Your Go-to Guide to Commercial Leases

Katie Fleming

Katie Fleming

Co-founder and COO of Owner Actions

A person holds and reviews a document on commercial leases

If you choose to rent a storefront or commercial property, you may be required to sign and abide by a commercial lease agreement. In this article, we’ll explain what commercial leases are, and we’ll help you understand their key terms, identify red flags, and recognize areas of opportunity for negotiation.

 

What is are commercial leases?

Commercial leases are legally binding documents drafted to protect the building owner and ensure that tenants follow the terms the owner wants occupants to abide by. These documents define the terms, restrictions, protections, and covenants that will be enforced between the two parties.

 

How does it differ from a residential lease?

Commercial leases differ from resident agreements in five key ways:

 

Commercial leases don’t follow a standard form.

Landlords can create custom agreements that meet their specific needs, provided they adhere to federal, state, and local regulations.

 

Consumer protection laws rarely apply.

Residential leases are required to include provisions that promise protections for consumers, but in most cases, these protections don’t extend to commercial leases.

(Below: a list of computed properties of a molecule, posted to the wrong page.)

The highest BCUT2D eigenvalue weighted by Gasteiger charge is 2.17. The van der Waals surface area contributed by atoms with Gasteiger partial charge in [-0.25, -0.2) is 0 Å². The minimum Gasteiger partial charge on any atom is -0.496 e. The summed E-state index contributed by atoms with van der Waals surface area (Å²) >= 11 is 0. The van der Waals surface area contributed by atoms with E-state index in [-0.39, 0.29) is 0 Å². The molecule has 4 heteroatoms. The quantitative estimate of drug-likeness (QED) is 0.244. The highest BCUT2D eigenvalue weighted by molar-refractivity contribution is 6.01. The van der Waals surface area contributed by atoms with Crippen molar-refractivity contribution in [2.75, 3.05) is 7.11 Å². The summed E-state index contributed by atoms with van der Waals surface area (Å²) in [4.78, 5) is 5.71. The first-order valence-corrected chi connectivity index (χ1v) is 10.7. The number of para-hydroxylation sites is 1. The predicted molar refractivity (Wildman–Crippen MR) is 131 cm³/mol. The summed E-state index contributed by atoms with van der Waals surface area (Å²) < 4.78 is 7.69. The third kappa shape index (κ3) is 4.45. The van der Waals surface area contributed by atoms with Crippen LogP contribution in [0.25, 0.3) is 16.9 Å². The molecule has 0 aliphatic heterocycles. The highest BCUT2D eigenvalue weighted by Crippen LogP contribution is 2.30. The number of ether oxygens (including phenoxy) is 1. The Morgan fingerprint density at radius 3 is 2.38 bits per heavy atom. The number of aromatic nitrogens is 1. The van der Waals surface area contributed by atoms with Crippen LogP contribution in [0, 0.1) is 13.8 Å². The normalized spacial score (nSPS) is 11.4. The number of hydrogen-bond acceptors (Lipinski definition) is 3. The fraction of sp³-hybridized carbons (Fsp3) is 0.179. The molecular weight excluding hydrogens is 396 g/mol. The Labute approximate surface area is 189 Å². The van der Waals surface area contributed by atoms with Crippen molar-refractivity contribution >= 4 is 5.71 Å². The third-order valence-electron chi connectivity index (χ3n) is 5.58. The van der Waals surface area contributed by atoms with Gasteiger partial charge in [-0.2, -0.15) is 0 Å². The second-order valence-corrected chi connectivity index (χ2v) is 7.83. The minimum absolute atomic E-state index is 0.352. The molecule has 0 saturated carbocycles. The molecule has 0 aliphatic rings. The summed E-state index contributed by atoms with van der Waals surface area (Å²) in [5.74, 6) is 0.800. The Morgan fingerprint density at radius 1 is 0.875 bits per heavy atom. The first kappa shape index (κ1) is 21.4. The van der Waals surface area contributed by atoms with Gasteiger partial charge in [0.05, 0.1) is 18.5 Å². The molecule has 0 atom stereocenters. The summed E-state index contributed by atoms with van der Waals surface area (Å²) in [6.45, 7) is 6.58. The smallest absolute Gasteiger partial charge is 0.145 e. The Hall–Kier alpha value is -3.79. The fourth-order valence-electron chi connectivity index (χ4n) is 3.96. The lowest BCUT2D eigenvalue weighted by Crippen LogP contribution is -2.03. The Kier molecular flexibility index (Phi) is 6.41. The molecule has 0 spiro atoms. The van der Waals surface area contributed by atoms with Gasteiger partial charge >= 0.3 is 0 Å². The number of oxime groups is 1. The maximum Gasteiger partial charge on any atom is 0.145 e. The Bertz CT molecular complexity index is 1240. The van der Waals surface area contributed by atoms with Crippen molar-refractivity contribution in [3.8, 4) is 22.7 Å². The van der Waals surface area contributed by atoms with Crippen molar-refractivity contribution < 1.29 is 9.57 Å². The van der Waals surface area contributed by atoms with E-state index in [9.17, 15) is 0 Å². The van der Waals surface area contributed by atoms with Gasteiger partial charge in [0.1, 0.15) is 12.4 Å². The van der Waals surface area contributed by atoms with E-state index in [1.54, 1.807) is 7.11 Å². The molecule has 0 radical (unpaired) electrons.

Commercial leases are long-term.

While residential leases tend to be month-to-month or year-to-year, commercial leases tend to be multi-year and difficult to break mid-term.

 

There is more room for negotiation.

Commercial tenants can be difficult to come by, especially for unique spaces. Because of this, landlords are often willing to offer discounts, amenities, allowances, and adjustments to standard terms that will entice a prospective tenant to sign.

 

They offer flexibility.

Commercial tenants often need spaces that can be adapted to suit style or functional requirements. Landlords are usually willing to accommodate their tenants’ needs at a cost to the tenant. However, some landlords may be willing to share in value-add costs.

 

What can I expect to find in my lease agreement?

As mentioned, agreements don’t follow a standard form. However, most commercial leases include the following terms:

The lease term

Terms for renewal

Rent obligation

Rent inclusions, such as utility costs, property taxes, maintenance expenses, and insurance premiums

The security deposit fee and the conditions for its return

Specifications of the space being offered